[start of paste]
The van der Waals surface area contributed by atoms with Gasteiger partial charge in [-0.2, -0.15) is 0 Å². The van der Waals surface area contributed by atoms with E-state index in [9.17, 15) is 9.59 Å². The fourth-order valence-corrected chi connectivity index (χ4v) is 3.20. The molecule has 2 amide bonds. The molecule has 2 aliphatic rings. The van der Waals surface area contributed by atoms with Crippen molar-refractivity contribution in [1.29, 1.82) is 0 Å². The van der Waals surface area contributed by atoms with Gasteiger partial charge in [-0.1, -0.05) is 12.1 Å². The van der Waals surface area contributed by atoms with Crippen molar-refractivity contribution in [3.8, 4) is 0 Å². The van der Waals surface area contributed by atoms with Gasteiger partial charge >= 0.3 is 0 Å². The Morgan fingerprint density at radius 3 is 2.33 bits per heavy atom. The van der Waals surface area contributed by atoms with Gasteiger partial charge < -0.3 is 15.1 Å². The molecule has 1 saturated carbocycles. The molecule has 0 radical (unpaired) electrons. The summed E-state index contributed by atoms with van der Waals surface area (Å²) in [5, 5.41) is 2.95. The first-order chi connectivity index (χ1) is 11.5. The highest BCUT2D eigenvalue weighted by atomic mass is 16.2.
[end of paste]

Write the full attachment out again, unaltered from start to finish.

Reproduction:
The van der Waals surface area contributed by atoms with Gasteiger partial charge in [-0.2, -0.15) is 0 Å². The van der Waals surface area contributed by atoms with E-state index in [9.17, 15) is 9.59 Å². The fourth-order valence-corrected chi connectivity index (χ4v) is 3.20. The molecule has 2 amide bonds. The molecule has 2 aliphatic rings. The van der Waals surface area contributed by atoms with Crippen molar-refractivity contribution in [1.29, 1.82) is 0 Å². The van der Waals surface area contributed by atoms with Gasteiger partial charge in [-0.1, -0.05) is 12.1 Å². The van der Waals surface area contributed by atoms with Crippen molar-refractivity contribution in [3.8, 4) is 0 Å². The van der Waals surface area contributed by atoms with Gasteiger partial charge >= 0.3 is 0 Å². The Morgan fingerprint density at radius 3 is 2.33 bits per heavy atom. The van der Waals surface area contributed by atoms with Gasteiger partial charge < -0.3 is 15.1 Å². The molecule has 1 saturated carbocycles. The molecule has 0 radical (unpaired) electrons. The summed E-state index contributed by atoms with van der Waals surface area (Å²) in [5, 5.41) is 2.95. The first-order chi connectivity index (χ1) is 11.5. The highest BCUT2D eigenvalue weighted by atomic mass is 16.2.